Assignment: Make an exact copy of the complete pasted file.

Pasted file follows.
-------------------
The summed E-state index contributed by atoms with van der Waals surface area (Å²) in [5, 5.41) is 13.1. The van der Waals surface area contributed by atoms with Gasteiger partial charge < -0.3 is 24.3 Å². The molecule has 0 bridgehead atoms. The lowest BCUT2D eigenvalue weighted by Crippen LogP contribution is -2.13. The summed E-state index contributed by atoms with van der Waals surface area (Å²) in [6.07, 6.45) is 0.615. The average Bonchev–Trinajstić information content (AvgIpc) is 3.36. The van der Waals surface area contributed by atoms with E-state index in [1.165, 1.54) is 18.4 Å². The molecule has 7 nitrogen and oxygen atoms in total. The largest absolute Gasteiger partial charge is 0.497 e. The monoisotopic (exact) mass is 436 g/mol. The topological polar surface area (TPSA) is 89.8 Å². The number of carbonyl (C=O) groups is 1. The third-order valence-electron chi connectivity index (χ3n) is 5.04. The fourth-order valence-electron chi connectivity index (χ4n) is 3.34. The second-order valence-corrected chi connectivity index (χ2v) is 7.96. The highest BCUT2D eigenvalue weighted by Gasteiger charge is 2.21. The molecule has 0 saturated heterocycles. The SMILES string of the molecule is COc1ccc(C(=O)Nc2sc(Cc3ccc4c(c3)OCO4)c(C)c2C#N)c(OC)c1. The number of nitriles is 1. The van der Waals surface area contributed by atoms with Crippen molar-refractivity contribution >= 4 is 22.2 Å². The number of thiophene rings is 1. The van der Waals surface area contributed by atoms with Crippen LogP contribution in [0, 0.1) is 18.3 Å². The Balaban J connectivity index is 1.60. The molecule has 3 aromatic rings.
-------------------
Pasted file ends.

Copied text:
The summed E-state index contributed by atoms with van der Waals surface area (Å²) in [5, 5.41) is 13.1. The van der Waals surface area contributed by atoms with Gasteiger partial charge < -0.3 is 24.3 Å². The molecule has 0 bridgehead atoms. The lowest BCUT2D eigenvalue weighted by Crippen LogP contribution is -2.13. The summed E-state index contributed by atoms with van der Waals surface area (Å²) in [6.07, 6.45) is 0.615. The average Bonchev–Trinajstić information content (AvgIpc) is 3.36. The van der Waals surface area contributed by atoms with E-state index in [1.165, 1.54) is 18.4 Å². The molecule has 7 nitrogen and oxygen atoms in total. The largest absolute Gasteiger partial charge is 0.497 e. The monoisotopic (exact) mass is 436 g/mol. The topological polar surface area (TPSA) is 89.8 Å². The number of carbonyl (C=O) groups is 1. The third-order valence-electron chi connectivity index (χ3n) is 5.04. The fourth-order valence-electron chi connectivity index (χ4n) is 3.34. The second-order valence-corrected chi connectivity index (χ2v) is 7.96. The highest BCUT2D eigenvalue weighted by Gasteiger charge is 2.21. The molecule has 0 saturated heterocycles. The SMILES string of the molecule is COc1ccc(C(=O)Nc2sc(Cc3ccc4c(c3)OCO4)c(C)c2C#N)c(OC)c1. The number of nitriles is 1. The van der Waals surface area contributed by atoms with Crippen molar-refractivity contribution >= 4 is 22.2 Å². The number of thiophene rings is 1. The van der Waals surface area contributed by atoms with Crippen LogP contribution in [0, 0.1) is 18.3 Å². The Balaban J connectivity index is 1.60. The molecule has 3 aromatic rings.